IBJ Programming in Cambodia
By training local lawyers and focusing our programming on the development of legal aid services for the entire country, IBJ is striving to help rebuild the legal infrastructure to give each and every Cambodian the access to justice that they are entitled to in law.
IBJ has been assisting Cambodians since 2001 when Legal Aid of Cambodia (LAC), a non-profit, non-governmental organization with the goal of providing legal assistance to the poor and marginalized, invited IBJ to join their efforts to rebuild Cambodia’s legal system. Since then, IBJ has inaugurated their own offices providing direct legal representation for the citizens of six provinces throughout the country, as well as offering practical criminal law skills training and technical support in the form of computers, operational reporting and proposal writing workshops. Disseminating legal awareness by organizing campaigns in rural area has also been one of our organization’s priorities.
In 2005, IBJ worked with LAC to open Cambodia’s eighth provincial legal aid office in Rattanakiri, located in remote north-eastern Cambodia, and home to many ethnic hill tribes. Because the majority of the population there is illiterate and communicates through ethnic dialects rather than in Khmer, Rattanakiri residents are susceptible to a number of rights violations, including illegal land redistribution and the contravention of criminal law protections by local authorities.
The main function of the new offices in the country is to support local defenders by providing them with the training and resources they need to carry out their duty representing persons accused of crimes in their local communities. The lawyers at the offices will also represent individuals accused of crimes in the local area. They will engage in a constructive dialogue with various interlocutors to promote the role of defenders in criminal justice, and will conduct street law campaigns to increase public awareness of the rights of the accused.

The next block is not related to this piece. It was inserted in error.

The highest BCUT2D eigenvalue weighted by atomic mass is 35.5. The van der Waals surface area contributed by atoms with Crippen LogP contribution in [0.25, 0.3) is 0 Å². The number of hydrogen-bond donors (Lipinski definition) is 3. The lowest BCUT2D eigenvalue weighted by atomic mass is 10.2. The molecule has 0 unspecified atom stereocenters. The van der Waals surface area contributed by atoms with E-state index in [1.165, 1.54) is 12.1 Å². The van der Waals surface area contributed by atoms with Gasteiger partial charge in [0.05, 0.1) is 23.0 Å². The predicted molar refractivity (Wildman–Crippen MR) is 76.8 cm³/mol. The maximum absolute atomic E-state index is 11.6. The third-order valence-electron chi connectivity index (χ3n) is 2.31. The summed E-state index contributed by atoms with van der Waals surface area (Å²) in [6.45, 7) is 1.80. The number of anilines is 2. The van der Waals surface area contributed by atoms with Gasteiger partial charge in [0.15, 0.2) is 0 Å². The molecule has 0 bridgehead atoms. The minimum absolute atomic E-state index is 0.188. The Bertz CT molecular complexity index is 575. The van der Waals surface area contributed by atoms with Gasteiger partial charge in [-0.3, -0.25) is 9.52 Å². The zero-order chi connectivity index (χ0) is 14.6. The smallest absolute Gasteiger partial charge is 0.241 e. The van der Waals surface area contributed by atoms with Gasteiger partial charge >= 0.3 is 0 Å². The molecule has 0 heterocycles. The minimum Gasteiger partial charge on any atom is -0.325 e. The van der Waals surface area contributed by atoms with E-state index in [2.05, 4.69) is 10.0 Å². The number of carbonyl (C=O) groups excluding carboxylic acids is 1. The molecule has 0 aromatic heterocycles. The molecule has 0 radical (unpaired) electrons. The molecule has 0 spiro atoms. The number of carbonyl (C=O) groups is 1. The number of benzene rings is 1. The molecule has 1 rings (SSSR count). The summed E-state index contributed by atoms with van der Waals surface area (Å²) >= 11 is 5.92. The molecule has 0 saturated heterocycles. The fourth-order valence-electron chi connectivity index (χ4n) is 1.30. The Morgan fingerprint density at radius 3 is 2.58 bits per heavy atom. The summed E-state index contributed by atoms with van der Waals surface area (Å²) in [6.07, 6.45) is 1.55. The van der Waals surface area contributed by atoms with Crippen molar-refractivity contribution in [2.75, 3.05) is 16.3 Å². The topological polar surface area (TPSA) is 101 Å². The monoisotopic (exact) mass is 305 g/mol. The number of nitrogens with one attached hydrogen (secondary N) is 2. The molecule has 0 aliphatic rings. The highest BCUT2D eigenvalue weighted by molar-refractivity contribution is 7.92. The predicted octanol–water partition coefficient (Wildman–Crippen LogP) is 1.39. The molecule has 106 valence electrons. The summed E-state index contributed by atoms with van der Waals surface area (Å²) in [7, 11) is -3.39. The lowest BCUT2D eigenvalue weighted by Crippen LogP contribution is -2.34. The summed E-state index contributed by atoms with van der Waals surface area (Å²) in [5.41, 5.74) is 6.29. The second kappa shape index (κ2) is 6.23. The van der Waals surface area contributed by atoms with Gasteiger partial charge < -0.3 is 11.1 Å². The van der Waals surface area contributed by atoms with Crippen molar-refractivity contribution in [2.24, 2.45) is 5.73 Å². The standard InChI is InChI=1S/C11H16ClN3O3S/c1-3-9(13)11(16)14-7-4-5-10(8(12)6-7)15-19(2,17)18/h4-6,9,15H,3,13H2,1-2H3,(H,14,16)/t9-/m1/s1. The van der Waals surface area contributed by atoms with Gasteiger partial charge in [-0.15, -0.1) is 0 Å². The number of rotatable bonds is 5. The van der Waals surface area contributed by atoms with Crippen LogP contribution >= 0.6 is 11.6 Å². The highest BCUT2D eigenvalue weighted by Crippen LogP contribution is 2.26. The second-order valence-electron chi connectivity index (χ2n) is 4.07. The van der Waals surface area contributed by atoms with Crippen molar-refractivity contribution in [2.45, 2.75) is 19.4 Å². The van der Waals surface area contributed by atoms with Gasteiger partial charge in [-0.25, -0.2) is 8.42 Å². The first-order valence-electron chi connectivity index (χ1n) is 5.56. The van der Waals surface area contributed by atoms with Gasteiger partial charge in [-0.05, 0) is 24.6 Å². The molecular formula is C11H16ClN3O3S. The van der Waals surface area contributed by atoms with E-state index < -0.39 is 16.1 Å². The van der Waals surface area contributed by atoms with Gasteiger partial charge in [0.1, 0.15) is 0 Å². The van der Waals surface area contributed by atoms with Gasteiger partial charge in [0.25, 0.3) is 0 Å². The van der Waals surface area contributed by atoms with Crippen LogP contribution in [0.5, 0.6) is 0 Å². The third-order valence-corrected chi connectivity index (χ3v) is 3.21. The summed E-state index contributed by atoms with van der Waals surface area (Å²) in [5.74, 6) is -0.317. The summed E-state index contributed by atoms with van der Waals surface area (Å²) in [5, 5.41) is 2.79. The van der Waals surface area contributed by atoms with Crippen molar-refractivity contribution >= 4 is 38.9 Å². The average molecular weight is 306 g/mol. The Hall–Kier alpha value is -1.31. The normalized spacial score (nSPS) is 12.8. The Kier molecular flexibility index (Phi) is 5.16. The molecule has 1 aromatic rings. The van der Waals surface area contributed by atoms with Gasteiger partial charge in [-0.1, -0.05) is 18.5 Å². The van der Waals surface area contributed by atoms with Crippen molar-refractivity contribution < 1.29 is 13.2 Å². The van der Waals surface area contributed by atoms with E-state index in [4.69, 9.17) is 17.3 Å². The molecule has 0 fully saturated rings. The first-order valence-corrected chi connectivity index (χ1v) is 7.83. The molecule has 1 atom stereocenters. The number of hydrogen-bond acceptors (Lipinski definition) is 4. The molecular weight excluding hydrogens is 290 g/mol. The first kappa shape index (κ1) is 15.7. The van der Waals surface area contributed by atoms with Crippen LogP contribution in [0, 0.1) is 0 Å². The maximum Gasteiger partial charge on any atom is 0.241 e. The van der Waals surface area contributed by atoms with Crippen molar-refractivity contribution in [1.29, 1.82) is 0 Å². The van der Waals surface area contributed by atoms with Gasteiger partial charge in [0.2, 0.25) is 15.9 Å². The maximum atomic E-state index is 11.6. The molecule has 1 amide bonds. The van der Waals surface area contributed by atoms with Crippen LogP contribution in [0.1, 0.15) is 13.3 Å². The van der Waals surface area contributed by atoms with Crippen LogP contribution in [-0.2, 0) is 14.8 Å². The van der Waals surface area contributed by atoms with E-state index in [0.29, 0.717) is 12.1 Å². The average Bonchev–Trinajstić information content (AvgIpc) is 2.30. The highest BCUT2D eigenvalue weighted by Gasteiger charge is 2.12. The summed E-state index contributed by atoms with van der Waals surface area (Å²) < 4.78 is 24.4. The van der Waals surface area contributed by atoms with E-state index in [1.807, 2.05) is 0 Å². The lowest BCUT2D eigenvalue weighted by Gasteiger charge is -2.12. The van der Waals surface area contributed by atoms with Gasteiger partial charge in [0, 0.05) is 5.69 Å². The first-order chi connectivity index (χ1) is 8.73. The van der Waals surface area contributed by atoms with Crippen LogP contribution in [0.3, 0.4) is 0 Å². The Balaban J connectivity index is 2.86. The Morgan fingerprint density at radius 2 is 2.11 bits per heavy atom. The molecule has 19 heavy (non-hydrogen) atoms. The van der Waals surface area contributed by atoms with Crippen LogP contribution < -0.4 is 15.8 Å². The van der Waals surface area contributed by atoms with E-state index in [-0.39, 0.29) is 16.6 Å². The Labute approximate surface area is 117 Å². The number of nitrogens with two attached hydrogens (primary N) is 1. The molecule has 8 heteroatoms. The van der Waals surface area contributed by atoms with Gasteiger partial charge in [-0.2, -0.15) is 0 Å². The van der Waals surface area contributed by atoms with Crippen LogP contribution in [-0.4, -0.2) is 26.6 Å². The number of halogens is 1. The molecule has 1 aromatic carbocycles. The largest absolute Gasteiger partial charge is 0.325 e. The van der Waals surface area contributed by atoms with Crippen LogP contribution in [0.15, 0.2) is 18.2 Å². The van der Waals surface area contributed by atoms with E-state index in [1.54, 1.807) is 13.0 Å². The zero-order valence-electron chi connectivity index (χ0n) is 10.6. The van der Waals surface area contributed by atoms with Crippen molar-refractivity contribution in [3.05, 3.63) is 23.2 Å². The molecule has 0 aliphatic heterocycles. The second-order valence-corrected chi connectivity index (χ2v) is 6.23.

The IBJ Defender Resource Centers have played a significant role in providing poor, indigenous and marginalized persons with access to legal services, legal representation and education. In 2008 alone, IBJ lawyers have handled over 150 cases. They have also organized over 120 Advisement of Rights “Street Law” campaigns. By using informal public forums, IBJ staff responds to questions from villagers about existing laws or proper legal procedures, reaching hundreds of participants. Family and marriage law, domestic violence and women’s rights are among the most important issues covered by these sessions, in addition to themes such as land law, forestry law and criminal issues.
In addition to the street law sessions, the IBJ staff also engages clients through court appointments, monthly prison visits and legal consultations, as well as working closely with other NGOs, especially community-based organizations in an effort to allow every Cambodian citizen to have early access to competent legal representation.
IBJ’s Cambodia Program is funded by the the European Union.
The European Commission is the EU’s executive body.